Tag: Viticulture, Food Innovation, International
Regional council releases Japanese butterfly in Taranaki to control weeds [19 January, Stuff]
The Taranaki Regional Council has released about 100 honshu white admiral pupae at Oākura and another 100 at Kakaramea to control an invasive weed, Japanese honeysuckle. TRC environment services manager Steve Ellis said it is one of several biocontrol agents used to control weeds, and agents may be used when a weed has become widespread and traditional chemical control is not practical.
The Minister for Social Development Carmel Sepuloni says food security has worsened for many New Zealanders, as rising accommodation costs eat into their weekly budget and Covid-19 escalated the problem. The Government spent $10 to $20 million a month on emergency food grants in 2020. New figures reveal 1.5 million emergency food grants were issued in 2020, which has tripled in just a few years.
Tag: Food security
Exchange rate a pain point for meat export [18 January, Farmers Weekly]
The fluctuating exchange rate and the congested global supply chain are causing headaches for meat exporters. Silver Fern Farms says between October and November the NZ-US exchange rate rose from $US0.65 to $US0.71, wiping $140 a head off beef and up to $11 off a lamb. SFF’s supply chain manager Dan Boulton forecast farm gate prime beef prices to range from $4.90-$4.60/kg, bull $4.80-$4.50 and cow $3.60-$3.30.
Tag: Dairy, Farmers & Producers, Trade & Exports
$7.20/kgMS and scope for more [19 January, Rural News]
ANZ raised its forecast milk price for this season to $7.20/kgMS based on strong global demand for dairy products. ANZ’s forecast is 20c higher than Fonterra’s forecast range midpoint and those of other major banks. Milk price futures are currently priced at $7.05/kgMS, which peaked at $7.11/kgMS in early December.
Royal DSM unveils artificial intelligence laboratory to drive biotech innovation [18 January, Food Navigator]
Royal DSM unveiled an AI laboratory in collaboration with the Delft University of Technology to drive bioscience innovation. Believing that AI is key to improving sustainability in the food chain, the company aims to deliver a wide range of food products at commercial scale with a view to helping solve global challenges, such as climate change, healthy nutrition for the world's rapidly growing population and raw material scarcity.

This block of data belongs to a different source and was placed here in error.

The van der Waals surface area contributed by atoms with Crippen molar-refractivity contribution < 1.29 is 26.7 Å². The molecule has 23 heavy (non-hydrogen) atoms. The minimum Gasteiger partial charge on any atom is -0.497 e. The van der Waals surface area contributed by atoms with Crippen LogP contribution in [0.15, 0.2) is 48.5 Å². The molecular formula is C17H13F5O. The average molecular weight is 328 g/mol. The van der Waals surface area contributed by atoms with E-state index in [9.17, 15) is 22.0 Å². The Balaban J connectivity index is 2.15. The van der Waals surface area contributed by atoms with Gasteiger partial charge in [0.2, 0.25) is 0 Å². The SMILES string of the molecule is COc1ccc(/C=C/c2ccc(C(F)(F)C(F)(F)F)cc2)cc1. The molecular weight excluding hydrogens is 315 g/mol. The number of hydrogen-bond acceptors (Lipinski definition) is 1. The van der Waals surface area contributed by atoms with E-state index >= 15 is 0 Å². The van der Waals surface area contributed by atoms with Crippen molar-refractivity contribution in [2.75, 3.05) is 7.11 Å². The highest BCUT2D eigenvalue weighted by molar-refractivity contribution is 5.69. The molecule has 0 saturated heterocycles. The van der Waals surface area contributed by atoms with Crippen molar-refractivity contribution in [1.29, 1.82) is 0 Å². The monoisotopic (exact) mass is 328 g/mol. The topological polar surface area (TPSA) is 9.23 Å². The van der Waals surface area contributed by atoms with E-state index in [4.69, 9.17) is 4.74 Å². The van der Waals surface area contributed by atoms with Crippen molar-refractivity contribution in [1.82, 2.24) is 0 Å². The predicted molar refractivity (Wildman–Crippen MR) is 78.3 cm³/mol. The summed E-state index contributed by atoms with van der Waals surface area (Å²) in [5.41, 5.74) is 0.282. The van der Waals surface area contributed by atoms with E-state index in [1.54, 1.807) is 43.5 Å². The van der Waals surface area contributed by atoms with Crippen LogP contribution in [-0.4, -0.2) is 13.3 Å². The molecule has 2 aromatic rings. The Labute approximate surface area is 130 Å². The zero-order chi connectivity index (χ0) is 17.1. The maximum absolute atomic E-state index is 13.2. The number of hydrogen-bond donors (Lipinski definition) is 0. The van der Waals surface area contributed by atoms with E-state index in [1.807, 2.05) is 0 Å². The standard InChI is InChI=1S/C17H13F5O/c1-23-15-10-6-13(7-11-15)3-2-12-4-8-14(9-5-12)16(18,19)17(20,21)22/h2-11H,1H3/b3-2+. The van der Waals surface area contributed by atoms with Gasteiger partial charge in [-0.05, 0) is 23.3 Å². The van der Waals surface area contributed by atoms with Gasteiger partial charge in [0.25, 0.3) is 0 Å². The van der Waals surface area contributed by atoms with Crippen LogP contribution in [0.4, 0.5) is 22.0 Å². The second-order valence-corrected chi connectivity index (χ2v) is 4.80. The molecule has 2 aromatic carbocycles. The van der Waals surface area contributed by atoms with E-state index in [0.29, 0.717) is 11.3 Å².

Tag: Food Innovation, Agritech, Research & Development, International
Dairy prices continue to surge at latest auction [20 January, The Country]
Dairy prices had the fifth consecutive increase in the latest Global Dairy Trade auction, with a 4.8% lift across the board. Whole milk powder prices rose 2.2% to US$3380/MT, and skim milk powder jumped 7.0% to an average US$3243/MT. Anhydrous milk fat showed the biggest increase of 17.2% to an average US$5398/MT. A total of 29,606MT of product was sold, attracting 181 bidders over 21 rounds.
Tag: Dairy, Trade & Exports
Viruses can support sustainable food production [19 January, Farmers Weekly]
Plant & Food Research lead scientist Dr Robin MacDiarmid is researching viruses to see where they can serve good for more sustainable food production. Dr MacDiarmid sees plenty of opportunity over the next five years to examine viruses that may play a positive role in replacing synthetic sprays and offer a more socially acceptable means of protection. “We are hoping the concept of good viruses is one that becomes acceptable to growers and consumers,” she said.
Tag: Research & Development, Horticulture
Japan warns it will block NZ honey shipments if glyphosate limits breached [20 January, The Country]
Japan warns it will stop importing New Zealand honey if it continues to find the weed killer glyphosate exceeding limit during border testing. After Japan detected glyphosate for the second time through random testing, all honey from New Zealand will now be tested at the border. New Zealand’s global honey exports totalled $490 million last year, with around $68 million of that sent to Japan.
Tag: Apiculture, Trade & Exports, Food Safety, Policy and regulation
First group of RSE workers have arrived in time to tackle the apple harvest [19 January, Stuff]
The first group of horticultural workers from the Pacific Islands will be able to start working in less than two weeks after their isolation period. The first flight carrying 156 Registered Seasonal Employers (RSE) workers arrived on Sunday, with flights continuing to arrive every four days thereafter, industry chiefs say. There will be 13 flights in total with 2000 extra RSE workers, adding to the 5000 already in the country.
|Audit – Auckland
09 367 5882
|Management Consulting – Wellington
04 816 4845
|Agri-Food – Auckland
09 363 3502
|Private Enterprise – Hamilton
07 858 6519
|Agri-Food – Auckland
09 367 5969
|Consultant – South Island
03 307 0761
|Farm Enterprise – South Island
03 683 1871
Field Notes administrator
+64 9363 3624 email@example.com